Enrolling in a PhD program used to mean finding a brick-and-mortar university that offered your field of study and devoting yourself full-time to that location for at least 2-3 years.

But times have changed, and many institutions offer the opportunity to work toward a PhD not only part-time rather than full-time, but online rather than 100% in-person. So how do online PhD programs compare to traditional programs?

 

Interaction Level with Faculty and Peers

You may think you’d receive more interaction at a traditional university, but the structure of online programs actually encourages a great deal of interaction. “There may be even more interaction [online] than in a face-to-face program,” says Curtis Brant, PhD, Associate VP of Doctoral Affairs at Capella. “You can’t simply hide in the back of the room. Each student must have greater interaction online—that’s how we know they’re working.” Students may interact with faculty and peers several times a week, at all hours of the day, rather than in scheduled time slots.

Jerry Halverson, PhD, senior core faculty member at Capella, agrees. “Online interaction is much more intimate and totally focused,” he says. “You don’t have extraneous things distracting you. It’s a more intense relationship.”

 

Types of Degrees Available

Jim Wold, PhD, Special Assistant to the President, notes that online degrees tend to be professional training programs. “It’s not pure, government-funded research,” he says. “We have PhDs in business, information technology, psychology, education, counseling, human services, public service—career-based fields where the research students will have a direct impact on the work they do” (and are likely doing while they pursue a PhD).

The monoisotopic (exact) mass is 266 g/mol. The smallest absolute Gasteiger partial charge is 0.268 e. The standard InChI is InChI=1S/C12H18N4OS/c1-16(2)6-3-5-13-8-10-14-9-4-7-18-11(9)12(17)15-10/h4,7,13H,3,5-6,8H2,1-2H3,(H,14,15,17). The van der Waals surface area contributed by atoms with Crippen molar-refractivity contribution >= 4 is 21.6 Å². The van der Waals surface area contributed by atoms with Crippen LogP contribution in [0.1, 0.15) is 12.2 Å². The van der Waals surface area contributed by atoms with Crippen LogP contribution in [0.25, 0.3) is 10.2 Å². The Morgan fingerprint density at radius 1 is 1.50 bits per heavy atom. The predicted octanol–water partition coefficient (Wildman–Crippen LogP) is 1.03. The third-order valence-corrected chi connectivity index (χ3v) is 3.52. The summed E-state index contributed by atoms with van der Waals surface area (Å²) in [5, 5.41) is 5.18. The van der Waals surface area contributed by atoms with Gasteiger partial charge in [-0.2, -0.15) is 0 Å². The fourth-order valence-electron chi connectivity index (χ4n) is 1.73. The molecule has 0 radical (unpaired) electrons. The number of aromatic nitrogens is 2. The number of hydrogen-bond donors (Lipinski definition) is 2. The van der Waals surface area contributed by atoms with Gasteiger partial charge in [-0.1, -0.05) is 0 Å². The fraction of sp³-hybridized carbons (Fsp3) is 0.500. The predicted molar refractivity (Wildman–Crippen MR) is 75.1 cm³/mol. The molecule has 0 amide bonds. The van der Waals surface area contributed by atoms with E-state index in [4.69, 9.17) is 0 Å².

Program Rigor

Are online PhD programs as rigorous as traditional university programs? Yes—if you choose an accredited university that has made it a priority to provide excellence in education, rather than a quick diploma. “I’ve had students tell me that our programs are more rigorous than other programs, and harder than they expected it to be,” says Wold.

Brant agrees. “We’re using the same methodology as traditional universities to guide students through the PhD process,” he says. “The mode of communication is different, but the quality of work, research, analysis—it’s the same as at a traditional university.”

 

Mentoring

The mentor-mentee relationship is a critical one for PhD students. “Most people only go through the PhD process once, so it’s new for everyone,” says Dick Senese, PhD, President at Capella. “That’s why Capella provides resources and advisors from the beginning. The mentor will be there for the dissertation, but that won’t be the only time a student will have that kind of support.”

 

Process

The similarities between online and traditional PhD programs are seen in the process as well. In both scenarios, students with master’s degrees will have that work assessed to see if it transfers toward their doctoral degree requirements. They will begin coursework, identify a problem to research, and get their research methodology approved.

In a traditional university, that means attending in-person classes. At Capella, that means taking online courses and attending three in-person residencies. But once coursework is completed, candidates must all do research, use statistical tools to develop the dissertation, write (and rewrite!) the work, and be able to defend it to faculty.

 

In other words, as Brant states, it’s only the mode of communication that’s different.

Capella University offers PhD and professional doctorate degrees in programs ranging from business to education and health to technology. Learn more about Capella’s online PhD programs.

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